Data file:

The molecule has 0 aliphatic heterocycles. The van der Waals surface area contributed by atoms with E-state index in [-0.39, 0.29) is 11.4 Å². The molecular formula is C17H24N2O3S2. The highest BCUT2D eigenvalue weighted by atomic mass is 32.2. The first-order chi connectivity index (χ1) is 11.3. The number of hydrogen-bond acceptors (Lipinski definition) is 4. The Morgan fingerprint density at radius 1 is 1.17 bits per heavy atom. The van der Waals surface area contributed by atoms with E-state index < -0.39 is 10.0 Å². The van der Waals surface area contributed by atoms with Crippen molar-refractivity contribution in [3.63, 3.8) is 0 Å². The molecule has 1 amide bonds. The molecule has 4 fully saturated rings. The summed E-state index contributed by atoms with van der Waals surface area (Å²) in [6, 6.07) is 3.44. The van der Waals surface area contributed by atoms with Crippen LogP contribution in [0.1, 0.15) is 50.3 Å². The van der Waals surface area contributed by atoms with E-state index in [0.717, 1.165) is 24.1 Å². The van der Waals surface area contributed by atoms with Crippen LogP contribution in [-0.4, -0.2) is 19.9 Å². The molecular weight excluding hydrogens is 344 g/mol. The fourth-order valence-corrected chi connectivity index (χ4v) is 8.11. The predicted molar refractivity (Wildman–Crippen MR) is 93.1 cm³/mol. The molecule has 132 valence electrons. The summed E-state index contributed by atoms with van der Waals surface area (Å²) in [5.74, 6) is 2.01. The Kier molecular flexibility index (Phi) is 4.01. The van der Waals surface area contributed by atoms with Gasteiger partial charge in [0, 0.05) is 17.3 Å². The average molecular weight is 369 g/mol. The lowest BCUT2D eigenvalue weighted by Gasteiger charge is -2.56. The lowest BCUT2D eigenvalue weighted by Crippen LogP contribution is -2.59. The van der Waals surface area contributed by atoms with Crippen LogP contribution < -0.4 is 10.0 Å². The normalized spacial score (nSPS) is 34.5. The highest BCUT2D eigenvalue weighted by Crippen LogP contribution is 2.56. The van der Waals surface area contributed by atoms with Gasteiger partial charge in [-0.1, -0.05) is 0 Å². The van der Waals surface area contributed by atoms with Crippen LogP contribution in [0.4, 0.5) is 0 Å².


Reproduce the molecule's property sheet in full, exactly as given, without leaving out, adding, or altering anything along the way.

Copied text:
The molecule has 0 aliphatic heterocycles. The van der Waals surface area contributed by atoms with E-state index in [-0.39, 0.29) is 11.4 Å². The molecular formula is C17H24N2O3S2. The highest BCUT2D eigenvalue weighted by atomic mass is 32.2. The first-order chi connectivity index (χ1) is 11.3. The number of hydrogen-bond acceptors (Lipinski definition) is 4. The Morgan fingerprint density at radius 1 is 1.17 bits per heavy atom. The van der Waals surface area contributed by atoms with E-state index < -0.39 is 10.0 Å². The van der Waals surface area contributed by atoms with Crippen molar-refractivity contribution in [3.63, 3.8) is 0 Å². The molecule has 1 amide bonds. The molecule has 4 fully saturated rings. The summed E-state index contributed by atoms with van der Waals surface area (Å²) in [6, 6.07) is 3.44. The van der Waals surface area contributed by atoms with Crippen LogP contribution in [0.1, 0.15) is 50.3 Å². The van der Waals surface area contributed by atoms with E-state index in [0.717, 1.165) is 24.1 Å². The van der Waals surface area contributed by atoms with Crippen LogP contribution in [-0.4, -0.2) is 19.9 Å². The molecular weight excluding hydrogens is 344 g/mol. The fourth-order valence-corrected chi connectivity index (χ4v) is 8.11. The predicted molar refractivity (Wildman–Crippen MR) is 93.1 cm³/mol. The molecule has 132 valence electrons. The summed E-state index contributed by atoms with van der Waals surface area (Å²) in [5.74, 6) is 2.01. The Kier molecular flexibility index (Phi) is 4.01. The van der Waals surface area contributed by atoms with Gasteiger partial charge in [0, 0.05) is 17.3 Å². The average molecular weight is 369 g/mol. The lowest BCUT2D eigenvalue weighted by Gasteiger charge is -2.56. The lowest BCUT2D eigenvalue weighted by Crippen LogP contribution is -2.59. The van der Waals surface area contributed by atoms with Crippen LogP contribution < -0.4 is 10.0 Å². The normalized spacial score (nSPS) is 34.5. The highest BCUT2D eigenvalue weighted by Crippen LogP contribution is 2.56. The van der Waals surface area contributed by atoms with Gasteiger partial charge in [-0.1, -0.05) is 0 Å². The van der Waals surface area contributed by atoms with Crippen LogP contribution in [0.4, 0.5) is 0 Å².